12. Singapore’s Temasek Holdings Pte has told Standard & Poor’s in 29 pages why it shouldn’t mess with the state-owned investor’s AAA rating. Temasek, which managed S$223 billion ($165 billion) of assets as of last March, said the rating firm’s proposed new rules for grading investment holding companies lump Singapore with riskier nations such as Greece and Jamaica, according to a Feb. 2 response to the changes. S&P’s new criteria take into account the firms’ lack of direct ownership of assets, the challenges they face when selling in illiquid markets and volatility of assets they hold. Part of S&P’s proposal groups Singapore, which has had a AAA rating for 20 years, alongside Greece, a nation that may run out of cash this month. While Temasek would probably still enjoy the government’s top-grade overall rating, a weaker risk profile would be unwelcome at the company which has been considering offering bonds to individuals in Singapore. “A triple-A credit rating is a rare thing in today’s markets, and there is a prestige element to it,” Veljko Fotak, assistant professor of finance and managerial economics at the University at Buffalo, New York, said in a Feb. 5 e-mail. “Any chink in that armor, even if only in the stand-alone, rather than overall, rating, could have image consequences.” Temasek dollar bonds due in 2019 yielded 39 basis points more than U.S. Treasuries yesterday and its credit-default swaps were at 38.7, compared with 35.5 for Australia. Four Baskets S&P published in November proposed new criteria for assessing credit risk at IHCs, defined as firms holding equity stakes across at least three sectors. The ratings company asked for feedback from affected parties by Jan. 30. The new framework grades IHCs’ asset liquidity by splitting their main countries of operation into four baskets, based on a 30-year history of those nations’ share market swings, according to Temasek. Singapore falls into the third basket with markets including Hong Kong, Saudi Arabia and Cyprus. The measure should instead “be assessed based on the number of days needed to divest assets” on those exchanges, said Temasek. “With its statement, Temasek is indirectly defending the standing of Singapore as a financial center,” Sven Behrendt, managing director at Geneva-based GeoEconomica, which researches sovereign wealth funds, said in a Feb. 4 phone interview. “It’s understandable to me that Temasek doesn’t want the country to be put in the same category as Greece, Jamaica and Trinidad and Tobago.” Asia, America Temasek had 31 percent of its assets in Singapore as of March 31, according to its last annual report published in July. Investments in the rest of Asia stood at 41 percent and those in North America, Europe, Australia and New Zealand at 24 percent. About 70 percent of its assets were listed. The firm’s biggest holdings include a 52 percent stake in Singapore Telecommunications Ltd., valued at $25 billion, data compiled by Bloomberg show. It owns a 6 percent stake in China Construction Bank Corp., worth $11.6 billion, and 29 percent of DBS Group Holdings Ltd., valued at $10.4 billion. “S&P regularly requests comments from market participants on proposed changes to its methodologies and assumptions,” Bertrand Jabouley, the Singapore-based S&P analyst who follows Temasek, said in a Feb. 5 e-mail. “The objective of this proposed criteria is to help the market better understand key risk drivers for investment holding companies, enhance global comparability of our ratings and improve transparency.” Stephen Forshaw, a spokesman for Temasek, declined to comment beyond the company’s statement when contacted by e-mail. Riskier Basket Under the criteria, S&P also assumes that firms such as Temasek operate in a “moderately high risk” industry. That puts IHCs in a basket riskier than pharmaceutical and oil and gas companies, said Temasek. S&P has downgraded 18 energy firms this year in North America as lower oil prices curb their cash flows and ability to pay debt, data compiled by Bloomberg show. The proposed industry classification could see a capping of IHCs’ so-called anchor ratings, which help determine stand-alone scores, at levels that don’t reflect the individual firms’ ability to pay debt, according to Temasek. “In our view, classifying IHCs as a uniform, homogeneous industry is not meaningful,” Temasek said in the statement. “A company should be assessed objectively, based on its individual credit quality, without being constrained by any cap.” S&P assigns an “extremely high likelihood of extraordinary government support” to Temasek, which means the investment firm’s corporate score would reflect Singapore’s AAA rating even if its stand-alone grade dropped. Surprise Easing The city’s economy grew an annualized 1.6 percent in the three months to Dec. 31 from the previous quarter, less than analysts estimated, after its manufacturing industry weakened with slowing growth in China. The country unexpectedly eased monetary policy last month, allowing the Singapore dollar to drop 1.7 percent versus the greenback this year. Temasek said in January 2014 it was looking at ways to offer bonds to individual investors in Singapore. Issuing fixed-income products will provide an “alternative investment opportunity” for investors seeking stable returns with lower risks, the company said in a statement that month. S&P’s proposed new criteria for IHCs “is part of a bigger focus on how to evaluate liquidity risk as it has been deteriorating across the world,” Jean-Charles Sambor, Singapore-based Asia Pacific director of the Institute of International Finance, said by phone Feb. 4. “It’s healthy that rating companies and firms such as Temasek are having a public discussion about these issues.” To contact the reporters on this story: Christopher Langner in Singapore atclangner@bloomberg.net; Klaus Wille in Singapore at kwille@bloomberg.net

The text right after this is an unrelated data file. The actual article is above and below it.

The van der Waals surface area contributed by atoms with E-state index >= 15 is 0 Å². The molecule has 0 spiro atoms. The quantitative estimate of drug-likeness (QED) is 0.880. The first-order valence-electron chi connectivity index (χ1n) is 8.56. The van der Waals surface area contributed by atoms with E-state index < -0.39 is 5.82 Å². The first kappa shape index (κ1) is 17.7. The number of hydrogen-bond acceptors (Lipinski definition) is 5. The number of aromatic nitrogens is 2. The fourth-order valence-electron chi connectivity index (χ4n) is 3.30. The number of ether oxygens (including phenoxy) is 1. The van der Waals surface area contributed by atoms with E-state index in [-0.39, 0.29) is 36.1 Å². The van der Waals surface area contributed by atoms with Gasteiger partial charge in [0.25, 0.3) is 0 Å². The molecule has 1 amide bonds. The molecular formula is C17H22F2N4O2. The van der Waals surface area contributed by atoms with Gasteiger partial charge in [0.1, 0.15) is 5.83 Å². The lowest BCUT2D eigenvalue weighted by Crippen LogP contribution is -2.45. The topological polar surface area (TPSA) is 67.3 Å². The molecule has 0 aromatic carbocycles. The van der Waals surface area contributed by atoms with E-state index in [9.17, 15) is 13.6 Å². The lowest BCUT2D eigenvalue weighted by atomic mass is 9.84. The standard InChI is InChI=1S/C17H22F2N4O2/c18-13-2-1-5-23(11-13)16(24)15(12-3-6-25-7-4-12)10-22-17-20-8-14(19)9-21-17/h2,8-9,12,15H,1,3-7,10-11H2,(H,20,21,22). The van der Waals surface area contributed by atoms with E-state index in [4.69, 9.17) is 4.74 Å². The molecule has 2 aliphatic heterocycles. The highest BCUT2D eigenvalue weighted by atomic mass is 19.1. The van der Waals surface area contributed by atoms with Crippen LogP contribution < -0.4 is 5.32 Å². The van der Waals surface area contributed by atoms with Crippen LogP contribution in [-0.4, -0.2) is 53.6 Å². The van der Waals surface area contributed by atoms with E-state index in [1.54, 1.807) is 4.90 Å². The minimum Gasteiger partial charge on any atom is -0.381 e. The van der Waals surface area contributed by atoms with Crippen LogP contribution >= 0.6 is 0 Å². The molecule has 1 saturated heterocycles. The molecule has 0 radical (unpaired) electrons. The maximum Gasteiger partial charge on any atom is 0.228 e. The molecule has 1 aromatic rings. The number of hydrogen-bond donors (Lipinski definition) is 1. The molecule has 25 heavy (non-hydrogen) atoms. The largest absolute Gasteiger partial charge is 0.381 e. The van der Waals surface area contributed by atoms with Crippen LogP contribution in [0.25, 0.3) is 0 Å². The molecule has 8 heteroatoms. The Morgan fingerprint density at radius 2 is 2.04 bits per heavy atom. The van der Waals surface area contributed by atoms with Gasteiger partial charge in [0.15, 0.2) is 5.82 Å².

13. ShepherdPie